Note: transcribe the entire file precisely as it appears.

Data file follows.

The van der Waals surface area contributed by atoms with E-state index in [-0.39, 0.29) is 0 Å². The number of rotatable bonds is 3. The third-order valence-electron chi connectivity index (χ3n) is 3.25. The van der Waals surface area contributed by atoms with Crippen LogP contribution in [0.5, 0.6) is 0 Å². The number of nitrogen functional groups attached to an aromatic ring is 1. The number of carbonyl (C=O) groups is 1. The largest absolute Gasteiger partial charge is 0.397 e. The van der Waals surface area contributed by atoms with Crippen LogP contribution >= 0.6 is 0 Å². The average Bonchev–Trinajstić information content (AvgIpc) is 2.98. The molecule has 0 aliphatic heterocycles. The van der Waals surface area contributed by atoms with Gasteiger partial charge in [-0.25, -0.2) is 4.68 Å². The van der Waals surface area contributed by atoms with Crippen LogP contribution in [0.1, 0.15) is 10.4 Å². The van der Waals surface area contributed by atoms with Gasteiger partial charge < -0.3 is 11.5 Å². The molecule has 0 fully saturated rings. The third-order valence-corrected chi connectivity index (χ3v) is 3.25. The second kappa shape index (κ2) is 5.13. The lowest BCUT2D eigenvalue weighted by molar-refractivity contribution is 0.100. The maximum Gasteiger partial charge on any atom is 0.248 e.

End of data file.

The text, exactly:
The van der Waals surface area contributed by atoms with E-state index in [-0.39, 0.29) is 0 Å². The number of rotatable bonds is 3. The third-order valence-electron chi connectivity index (χ3n) is 3.25. The van der Waals surface area contributed by atoms with Crippen LogP contribution in [0.5, 0.6) is 0 Å². The number of nitrogen functional groups attached to an aromatic ring is 1. The number of carbonyl (C=O) groups is 1. The largest absolute Gasteiger partial charge is 0.397 e. The van der Waals surface area contributed by atoms with Crippen LogP contribution >= 0.6 is 0 Å². The average Bonchev–Trinajstić information content (AvgIpc) is 2.98. The molecule has 0 aliphatic heterocycles. The van der Waals surface area contributed by atoms with Gasteiger partial charge in [-0.25, -0.2) is 4.68 Å². The van der Waals surface area contributed by atoms with Crippen LogP contribution in [0.1, 0.15) is 10.4 Å². The van der Waals surface area contributed by atoms with Gasteiger partial charge < -0.3 is 11.5 Å². The molecule has 0 fully saturated rings. The third-order valence-corrected chi connectivity index (χ3v) is 3.25. The second kappa shape index (κ2) is 5.13. The lowest BCUT2D eigenvalue weighted by molar-refractivity contribution is 0.100. The maximum Gasteiger partial charge on any atom is 0.248 e.